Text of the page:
Journalism in the Public Interest

In Mississippi, Identities of Pardon Applicants Must Be Public

A state judge has blocked the release of 21 people, including five convicted of murder, who were pardoned by the outgoing governor. One issue is whether they had given sufficient public notice of their intent to seek release, allowing time for victims to comment.


Mississippi Gov. Haley Barbour (Justin Sullivan/Getty Images)

The legality of last-minute clemency decisions by outgoing Mississippi Gov. Haley Barbour appears to hinge on whether the recipients gave sufficient public notice of their intent to seek release. The state's attorney-general, Jim Hood, has said there was not proper notice. A state judge, responding to the attorney general's request, temporarily blocked the release of 21 prisoners, ordered by Barbour.

In Mississippi, public notice is a constitutional requirement for acts of clemency, which include pardons, or acts of forgiveness after the completion of a sentence, and commutations, or shortened prison sentences. Under Mississippi law, the notification onus appears to be on the applicant and allows time for victims to comment on a potential pardon or early prison release before it takes effect.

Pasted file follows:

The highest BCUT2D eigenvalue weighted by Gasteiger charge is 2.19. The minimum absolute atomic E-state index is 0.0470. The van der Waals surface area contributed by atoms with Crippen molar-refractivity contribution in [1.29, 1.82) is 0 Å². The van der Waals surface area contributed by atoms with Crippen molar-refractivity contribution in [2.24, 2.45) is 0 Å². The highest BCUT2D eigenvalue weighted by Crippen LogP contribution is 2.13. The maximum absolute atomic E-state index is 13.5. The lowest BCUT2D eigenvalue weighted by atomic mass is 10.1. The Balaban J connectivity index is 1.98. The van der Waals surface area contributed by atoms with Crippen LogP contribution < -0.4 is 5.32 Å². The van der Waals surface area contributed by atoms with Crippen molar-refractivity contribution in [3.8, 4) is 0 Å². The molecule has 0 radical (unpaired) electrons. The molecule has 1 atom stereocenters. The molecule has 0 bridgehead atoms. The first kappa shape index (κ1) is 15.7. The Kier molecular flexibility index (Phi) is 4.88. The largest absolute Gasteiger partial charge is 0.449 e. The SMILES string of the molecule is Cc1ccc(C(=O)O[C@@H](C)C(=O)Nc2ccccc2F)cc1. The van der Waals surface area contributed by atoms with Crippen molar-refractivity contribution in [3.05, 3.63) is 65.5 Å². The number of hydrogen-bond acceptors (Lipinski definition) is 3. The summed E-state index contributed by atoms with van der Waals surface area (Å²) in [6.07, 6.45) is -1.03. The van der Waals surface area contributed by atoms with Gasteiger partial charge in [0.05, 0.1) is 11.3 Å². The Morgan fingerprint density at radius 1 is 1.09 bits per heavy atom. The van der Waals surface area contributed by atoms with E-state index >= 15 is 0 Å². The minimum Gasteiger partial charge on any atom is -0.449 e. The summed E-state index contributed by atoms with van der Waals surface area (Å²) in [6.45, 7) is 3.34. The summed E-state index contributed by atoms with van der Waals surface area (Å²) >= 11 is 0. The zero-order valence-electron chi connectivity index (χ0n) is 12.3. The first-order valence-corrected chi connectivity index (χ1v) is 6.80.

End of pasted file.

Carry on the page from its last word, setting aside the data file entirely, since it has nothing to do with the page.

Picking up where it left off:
At ProPublica, we recently reported on bias and transparency in presidential pardons, which require no such public notice. The Justice Department keeps the identity of an applicant secret until the president has granted or denied the pardon. But sometimes victims are privately given an opportunity to weigh in. The Justice Department's Office of the Pardon Attorney, which processes pardon claims and makes recommendations to the White House, can seek comments from victims.

At the federal level, most successful pardon and commutation applicants go through a rigorous application and interview process conducted by the pardon office. Although it is rare for a pardon to be granted for someone who has not applied through the pardon office, presidents can pardon anyone charged with or convicted of a federal crime at any time, with or without paperwork.

Marc Rich, for example, did not file an application through the Office of the Pardon Attorney when he sought a pardon in late 2000 from then-President Bill Clinton. Clinton granted the pardon to Rich, a fugitive financier, on his last day in office in January 2001. The Rich pardon was controversial because he had not applied through the pardon office and because his ex-wife was a major donor to Democratic causes and the Clinton presidential library.

Clinton granted nearly 400 pardons during his two-term presidency. George W. Bush granted 189. So far, President Barack Obama has pardoned 22 people.

ProPublica's examination of pardon decisions from 2001-08 found that white applicants were nearly four times as likely to receive pardons than minorities. Other factors, such as financial stability, employment, marital status and the support of a member of Congress, also increased the likelihood of receiving a pardon.

Presidents have also granted few commutations in recent years. Bush granted 11, including one to I. Lewis "Scooter" Libby, who had served as chief of staff to Vice President Dick Cheney and was convicted of perjury and obstruction of justice in a leak case. Obama has commuted the sentence of one person.